What are the best articles ever published by Harper's magazine?
October 14, 2010 7:57 AM   Subscribe

What are your favorite articles in the index of Harper's magazine?

I just got a subscription to Harper's, which also gives me access to their archives. With over a 100 years worth of articles, I really don't know where to start.

So, I ask you: What are your favorite articles that were ever published in Harper's magazine?
posted by reenum to Writing & Language (16 answers total) 31 users marked this as a favorite
Best answer: There was a short story about Chile decades ago, and I still remember it. Maybe you can find it based on these recollections: narrator's uncle figures out a way to evade corrupt police and outrageous tariffs on imported shoes by shipping two containers of loafers to the north and south ends of the country, then not picking them up. They go to auction, and narrator is charged with acquiring one of the containers (full of the finest Italian shoes, mind you) for an unreasonably small sum (or the family's finances will be destroyed!) I particularly remember a line about how it's said sharks can smell a molecule of blood in a swimming pool of water, and the uncle's smile when he thought of this plan was just like a shark that had smelled that molecule...
posted by spacewrench at 8:07 AM on October 14, 2010 [1 favorite]

Rebecca Solnit wrote a cool article on Detroit a couple years ago -- 2007 or 2008.
posted by sk932 at 8:30 AM on October 14, 2010

I loved In Persuasion Nation by George Saunders. Sadly, the second-to-last page in the archives is mis-scanned.
posted by Mountain Goatse at 8:38 AM on October 14, 2010

A lot of people I love have written stuff for Harper's at one time or another; one way to start might be to scan the author index (there's an author index, right?) for people you know you enjoy reading. "Tense Present: Democracy, English, and the Wars over Usage" by David Foster Wallace is a classic.
posted by AkzidenzGrotesk at 8:41 AM on October 14, 2010 [1 favorite]

Best answer: John Bartlow Martin's "Butcher's Dozen: The Cleveland Torso Murders" is one of the most evocative pieces of true crime writing that I've come across.

Martin's article on H.H. Holmes and his gritty, muckraking writing on labor issues from the 40s and 50s (index) are also well worth reading.
posted by ryanshepard at 8:57 AM on October 14, 2010

Best answer: I loved Jack Hitt's article The Mighty White of You (July 2005) and God or Gorilla by Matthew Chapman (February 2006). I also saw David Foster Wallace's Shipping Out (January 1996) recommended recently, although I haven't read it yet.
posted by neushoorn at 9:10 AM on October 14, 2010

Decades ago there was a story about a competition (in Scotland?) whereby the winner is the man who can keep a ferret down his pants the longest. I don't recall ever laughing harder at the written word ever in my life.
posted by msali at 9:16 AM on October 14, 2010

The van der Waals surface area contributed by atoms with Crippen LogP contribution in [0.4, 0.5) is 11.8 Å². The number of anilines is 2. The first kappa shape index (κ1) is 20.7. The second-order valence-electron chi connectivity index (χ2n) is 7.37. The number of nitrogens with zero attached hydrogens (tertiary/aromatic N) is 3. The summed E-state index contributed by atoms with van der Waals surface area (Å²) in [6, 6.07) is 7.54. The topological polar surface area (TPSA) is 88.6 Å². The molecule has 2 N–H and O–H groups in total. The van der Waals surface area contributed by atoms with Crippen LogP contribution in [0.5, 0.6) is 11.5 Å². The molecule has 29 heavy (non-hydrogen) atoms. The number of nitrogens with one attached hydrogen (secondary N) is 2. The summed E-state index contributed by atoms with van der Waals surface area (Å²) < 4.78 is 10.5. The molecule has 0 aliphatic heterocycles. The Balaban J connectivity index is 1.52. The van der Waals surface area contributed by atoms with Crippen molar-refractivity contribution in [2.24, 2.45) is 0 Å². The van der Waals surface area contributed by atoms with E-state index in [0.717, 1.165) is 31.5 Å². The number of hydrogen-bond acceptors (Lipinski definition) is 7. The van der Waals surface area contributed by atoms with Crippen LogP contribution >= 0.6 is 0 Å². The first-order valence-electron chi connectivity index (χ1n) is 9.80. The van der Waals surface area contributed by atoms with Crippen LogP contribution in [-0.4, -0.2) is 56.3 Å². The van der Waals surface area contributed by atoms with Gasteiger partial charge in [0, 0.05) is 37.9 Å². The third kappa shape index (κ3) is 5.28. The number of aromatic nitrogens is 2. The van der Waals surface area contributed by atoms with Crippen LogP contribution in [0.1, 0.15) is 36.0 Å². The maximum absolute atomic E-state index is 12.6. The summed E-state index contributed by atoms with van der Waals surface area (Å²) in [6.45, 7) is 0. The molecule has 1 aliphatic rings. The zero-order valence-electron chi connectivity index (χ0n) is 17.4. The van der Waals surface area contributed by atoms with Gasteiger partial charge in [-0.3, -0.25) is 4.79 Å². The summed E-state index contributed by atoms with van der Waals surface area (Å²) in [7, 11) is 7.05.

Best answer: I love Ben Marcus's defense of experimental fiction in his excoriation of Jonathan Franzen. Also, Mark Slouka's essay in the Notebook section about American acceptance of our disastrous international diplomacy snafus is brilliant.
posted by zoomorphic at 9:46 AM on October 14, 2010

The legendary story that msali references is "King of the Ferret-Leggers" by Don Katz in 1992. Here's an excerpt.
posted by Skot at 9:59 AM on October 14, 2010

Response by poster: Someone please find the story spacewrench is referencing. My Google fu has failed me entirely.
posted by reenum at 12:13 PM on October 14, 2010

Response by poster: Victory is mine! The story spacewrench referenced seems to be Zapatos by Filencio Salmon, translated by T. Coraghessan Boyle, from the October 1988 issue.
posted by reenum at 1:01 PM on October 14, 2010 [1 favorite]

Best answer: Manfacturing depression: a journey into the economy of melancholy is one of the most thought-provoking articles I've ever read in Harper's and it got me hooked. The author Gary Greenberg also wrote an excellent recent article on Freud. If you like this style of essay, I recommend Submersion Journalism: radical reportage in the first person which is one of the most entertaining non-fiction books I've read in a while.
posted by Weng at 2:36 PM on October 14, 2010

er, sorry - make that "reporting in the radical first person"...
posted by Weng at 2:37 PM on October 14, 2010

Best answer: The Radioactive Boy Scout.

There was a short piece on emphysema that haunts me. I think it's this one but I can't read it so I don't know for sure.
posted by chairface at 4:34 PM on October 14, 2010

Oops. Bungled that first link.
posted by chairface at 4:37 PM on October 14, 2010

Best answer: A few that have stayed with me over the years:

The boy who loved transit: How the system failed an obsession by Jeff Tietz - great article about the failure of the court system

Welcome to cancerland: A mammogram leads to a cult of pink kitsch - by Barbara Ehrenreich, about the gendered industry surrounding cancer that she confronted during her battle with breast cancer

And of course, everything that David Foster Wallace did for them, especially Shipping Out
posted by susanvance at 5:03 PM on October 15, 2010

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